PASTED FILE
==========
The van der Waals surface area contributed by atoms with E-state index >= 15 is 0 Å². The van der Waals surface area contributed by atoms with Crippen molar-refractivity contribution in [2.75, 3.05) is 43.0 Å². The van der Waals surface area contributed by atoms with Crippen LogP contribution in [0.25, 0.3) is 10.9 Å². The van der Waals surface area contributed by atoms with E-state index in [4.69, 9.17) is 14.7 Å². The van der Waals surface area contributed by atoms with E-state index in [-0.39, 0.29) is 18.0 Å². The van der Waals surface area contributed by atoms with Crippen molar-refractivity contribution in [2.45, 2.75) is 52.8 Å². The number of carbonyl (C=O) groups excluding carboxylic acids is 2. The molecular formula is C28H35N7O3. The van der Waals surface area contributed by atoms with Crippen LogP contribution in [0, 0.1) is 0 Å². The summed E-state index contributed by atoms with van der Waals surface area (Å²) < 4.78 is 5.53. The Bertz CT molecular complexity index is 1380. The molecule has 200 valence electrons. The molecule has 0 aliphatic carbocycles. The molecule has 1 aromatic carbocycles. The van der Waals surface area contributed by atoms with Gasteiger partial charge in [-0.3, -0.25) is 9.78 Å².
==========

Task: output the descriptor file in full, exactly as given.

The van der Waals surface area contributed by atoms with E-state index >= 15 is 0 Å². The van der Waals surface area contributed by atoms with Crippen molar-refractivity contribution in [2.75, 3.05) is 43.0 Å². The van der Waals surface area contributed by atoms with Crippen LogP contribution in [0.25, 0.3) is 10.9 Å². The van der Waals surface area contributed by atoms with E-state index in [4.69, 9.17) is 14.7 Å². The van der Waals surface area contributed by atoms with E-state index in [-0.39, 0.29) is 18.0 Å². The van der Waals surface area contributed by atoms with Crippen molar-refractivity contribution in [2.45, 2.75) is 52.8 Å². The number of carbonyl (C=O) groups excluding carboxylic acids is 2. The molecular formula is C28H35N7O3. The van der Waals surface area contributed by atoms with Crippen LogP contribution in [0, 0.1) is 0 Å². The summed E-state index contributed by atoms with van der Waals surface area (Å²) < 4.78 is 5.53. The Bertz CT molecular complexity index is 1380. The molecule has 200 valence electrons. The molecule has 0 aliphatic carbocycles. The molecule has 1 aromatic carbocycles. The van der Waals surface area contributed by atoms with Gasteiger partial charge in [-0.3, -0.25) is 9.78 Å².